More Ad Tech Firms Specialize; Pharma Budgets Surge

Here’s today’s AdExchanger.com news round-up… Want it by email? Sign up here.

Pick A Side

As more brands and agencies demand transparency, ad tech dynamics are shifting in favor of pure-play DSPs and SSPs. “Straddlers have a conflict of interest as they need to fill that inventory for their own financial reasons,” Dan Davies, SVP at agency MullenLowe, tells Digiday. Read it. The most notable “straddler,” AppNexus, is rumored to be unmooring some of its demand-side business in favor of sell-side growth [AdExchanger coverage]. The exception to these market-squeezing trends is, of course, Google, which is the category leader on both sides of the exchange and offers “no real transparency into the financials of its ad tech business,” said Pivotal analyst Brian Wieser.

Good For What Ails You

Pharma brands have been the fastest-growing ad category for the past three years, according to data compiled by Axios. But a lot of that spend goes to older media like TV and magazines and is driven by a large, aging group of baby boomers in the market for drugs like arthritis and erectile disfunction. (Critical health conditions are heavily regulated in advertising due to privacy concerns.) Digital pharma advertising was flat in 2016, reported MM&M, a medical marketing trade pub, earlier this month. But Condé Nast, Time Inc. and Vice have all recently rolled out health content verticals. “It doesn't surprise me that media companies are getting into pharma advertising, given the total value at stake,” said McKinsey senior partner Brian Fox.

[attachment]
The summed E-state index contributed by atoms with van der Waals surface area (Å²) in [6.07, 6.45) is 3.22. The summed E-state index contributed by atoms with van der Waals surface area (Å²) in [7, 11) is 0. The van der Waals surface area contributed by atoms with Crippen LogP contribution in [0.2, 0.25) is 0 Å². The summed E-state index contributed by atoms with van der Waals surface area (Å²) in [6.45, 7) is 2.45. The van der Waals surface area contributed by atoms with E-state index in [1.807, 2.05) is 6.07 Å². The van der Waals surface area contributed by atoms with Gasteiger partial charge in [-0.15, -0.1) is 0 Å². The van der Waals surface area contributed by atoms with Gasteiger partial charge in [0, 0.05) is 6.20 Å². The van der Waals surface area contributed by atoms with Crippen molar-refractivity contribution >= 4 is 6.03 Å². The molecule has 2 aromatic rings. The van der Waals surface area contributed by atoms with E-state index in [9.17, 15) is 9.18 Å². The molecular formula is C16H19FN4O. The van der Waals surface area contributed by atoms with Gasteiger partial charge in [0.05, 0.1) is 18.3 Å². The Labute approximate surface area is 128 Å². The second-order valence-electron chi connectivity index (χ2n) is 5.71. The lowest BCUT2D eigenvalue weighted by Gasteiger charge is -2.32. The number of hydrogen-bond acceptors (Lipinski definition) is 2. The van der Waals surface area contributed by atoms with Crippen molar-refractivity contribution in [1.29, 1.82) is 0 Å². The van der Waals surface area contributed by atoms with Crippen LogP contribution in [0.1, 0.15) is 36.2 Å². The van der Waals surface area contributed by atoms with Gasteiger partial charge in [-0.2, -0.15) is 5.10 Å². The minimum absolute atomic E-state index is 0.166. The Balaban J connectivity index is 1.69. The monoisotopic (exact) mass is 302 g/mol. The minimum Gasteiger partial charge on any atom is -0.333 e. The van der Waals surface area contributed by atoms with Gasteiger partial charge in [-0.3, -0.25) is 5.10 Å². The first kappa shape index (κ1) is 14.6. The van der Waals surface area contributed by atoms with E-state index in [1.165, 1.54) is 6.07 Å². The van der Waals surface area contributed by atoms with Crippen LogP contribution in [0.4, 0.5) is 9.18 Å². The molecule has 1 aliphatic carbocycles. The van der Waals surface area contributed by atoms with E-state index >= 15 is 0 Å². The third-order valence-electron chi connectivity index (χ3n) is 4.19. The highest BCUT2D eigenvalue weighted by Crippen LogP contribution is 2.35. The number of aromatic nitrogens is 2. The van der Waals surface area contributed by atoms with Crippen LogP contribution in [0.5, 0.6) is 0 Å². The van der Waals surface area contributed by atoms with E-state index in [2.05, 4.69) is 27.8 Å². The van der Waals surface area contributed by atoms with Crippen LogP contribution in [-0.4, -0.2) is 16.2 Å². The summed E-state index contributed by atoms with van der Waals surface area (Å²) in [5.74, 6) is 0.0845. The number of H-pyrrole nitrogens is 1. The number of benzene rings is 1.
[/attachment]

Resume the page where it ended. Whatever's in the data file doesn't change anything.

Caught On Video

New media standouts like Mic and Vice revamped their newsrooms and business models for a video-first future, but do people actually want all that video? The Pew Research Center found last year that younger consumers in particular preferred reading the news to viewing it. “It’s alarming,” eMarketer analyst Paul Verna tells Bloomberg. “Publishers are throwing their hats into a ring that’s unproven.” More.

Speaking Up

Google is making it easier for Chrome users to mute video content with an “info-bubble” in the browser that can mute an entire website. "This will give you more control about which website is allowed to throw sound at you automatically," Chrome developer Francois Beaufort wrote in a Google+ post. Silencing sound on a website isn’t new, but executing at a browser level is – and marks another step in browsers’ path to taking more ownership over user experience and services like ad blocking. More at MediaPost.

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